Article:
Adam Sandler Says One His His Favourite Films He Made Gets Panned By Critics

Adam Sandler’s early movies were bad and critics can have their opinion.

Some called his movies a flaming bag of poop that it completely changed his perspective.

Although reviews for the comedian’s new Netflix movie, “The Hustle,” have been good, Sandler probably won’t read them — thanks to “Billy Madison.”

Sandler had an estimated net worth of $420 million in 2020, and signed a further four-movie deal with Netflix worth over $250 million, so he doesn’t really care said MarkMeets editor Dan Dunn.

Sandler said during a Netflix conversation about his new film, according to Entertainment Weekly, that the reviews of his 1995 comedy were so “harsh” that he stopped reading reviews altogether.

“Billy Madison” follows its extremely immature titular character (Sandler) as he repeats grades one through 12 in order to inherit his father’s hotel empire.

The worst part is that Sandler also admitted that he and his longtime collaborator Tim Herlihy, who co-wrote “Billy Madison” with him, were actually excited to see what critics would say about it when the movie was first released.

“We were just like, ‘Oh, yeah, they’re going to write about this in New York!’ We grew up reading the papers, we were going to NYU. And then we read the first one and we were like, ‘Oh, my God, what happened? They hate us.’ And then we were like, ‘It must have been this paper,’ but then 90% of the papers are going, ‘This is garbage.’”

Sandller said that, although the reviews “stung,” he was more concerned about how his family would react to them because “you know your grandmother’s reading it.”

Sandler said that thanks to that first huge surge of negativity, he and Herlihy decided “maybe we shouldn’t read this stuff because it’s so harsh.”

“I say the first two or three, ‘Happy Gilmore,’ ‘The Wedding Singer,’ we would still kinda hear about it,” Sandler continued. “People would call us up, ‘Can you believe they said this about you?’ I’d be like, ‘I didn’t read it, man.’”

Sandler has been pretty open about how he feels about bad reviews for quite some time now. In 2015, he told radio show host Howard Stern — who admitted to panning his movies in the past — that he couldn’t give a “fuck” how critics review his films, but he does care about how they affect the people who star in his films. “The bad reviews that I get on everything I do, that part pisses me off, because I ask my fucking friends to be in it, and to ask them to be in this stuff and I’m promising them I think it’s good,” Sandler told Stern.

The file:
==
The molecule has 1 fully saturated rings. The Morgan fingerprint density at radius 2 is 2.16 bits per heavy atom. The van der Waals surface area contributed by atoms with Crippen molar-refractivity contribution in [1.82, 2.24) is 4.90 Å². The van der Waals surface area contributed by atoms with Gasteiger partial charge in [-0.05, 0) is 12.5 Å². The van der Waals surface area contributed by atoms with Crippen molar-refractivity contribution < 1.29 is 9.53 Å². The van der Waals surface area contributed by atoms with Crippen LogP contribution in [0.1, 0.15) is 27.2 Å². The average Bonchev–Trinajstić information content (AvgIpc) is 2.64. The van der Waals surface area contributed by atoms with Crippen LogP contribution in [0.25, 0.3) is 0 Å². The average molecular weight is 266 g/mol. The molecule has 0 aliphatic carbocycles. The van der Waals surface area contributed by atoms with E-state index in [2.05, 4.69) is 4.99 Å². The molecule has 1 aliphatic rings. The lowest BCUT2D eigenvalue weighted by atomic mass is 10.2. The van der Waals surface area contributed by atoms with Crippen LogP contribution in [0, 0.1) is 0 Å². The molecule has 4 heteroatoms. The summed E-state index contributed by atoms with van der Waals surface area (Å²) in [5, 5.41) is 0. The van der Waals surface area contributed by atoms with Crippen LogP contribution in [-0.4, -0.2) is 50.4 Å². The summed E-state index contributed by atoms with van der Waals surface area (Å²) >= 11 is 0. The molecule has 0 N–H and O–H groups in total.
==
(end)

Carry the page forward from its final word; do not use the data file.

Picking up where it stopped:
He added to Stern that he’s created such a hard shell that he doesn’t even care if he gets good reviews.

“I swear to God, I don’t want them. I don’t take them,” Sandler said. “When they say I’m good in something and someone calls me up and says, ‘Wow, The Village Voice said blah blah blah,’ I’m just like, ‘I don’t give a fuck.’”

Yet, it seems that thanks to some critical acclaim since 2015 — like 2017’s “The Meyerowitz Stories” and 2019’s “Uncut Gems” — Sandler is a little less cantankerous toward critics.

“It’s okay, I get it. Critics aren’t going to connect with certain stuff and what they want to see,” Sandler said. “I understand that it’s not clicking with them.”

Earlier this year, Sandler shared that bad reviews for his ensemble comedies, infamously leading him to threaten to make a “Grown-Ups 4,” added an extra weight on his shoulders.

Adam Sandler doubts he will star in a film franchise

Adam Sandler won’t be in a major movie franchise

The 56-year-old actor was quizzed on whether he would consider being a part of a major tent-pole such as the Marvel Cinematic Universe (MCU) but doesn’t think that the opportunity will come.

“I’ve never thought about it, maybe because no one has ever asked me. I don’t know. I’m very into, I love that stuff.

“I see that stuff and go wow, these amazing movies, but no it hasn’t happened and probably won’t happen.”

The ‘Happy Gilmore’ star has explained that he tries not to get “too shook up” by negative responses to his films but wishes that his family and friends didn’t have to read some of the harsh reviews.

Asked if critical comments sting, Adam said: “Sometimes. Mostly because I invite all these amazing people I care about to make movies with me, and I wish they didn’t have to read s*** about whatever we’ve made.

“But I don’t get too shook up.”

Sandler recalled his father advising him that not everybody will “like him” and that he will “fail” at times during life.

He said: “I always remember something my father said. He was a tough b******.

“He went through ups and downs in his life, like not having work for a year or two and not telling us.

“I recall one time that something didn’t go right for me. I bombed onstage or didn’t get an audition. I was upset and probably embarrassed. And he said, ‘Adam, you can’t always be happy. People aren’t always going to like you. You’re going to fail.’”

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Stevie Flavio
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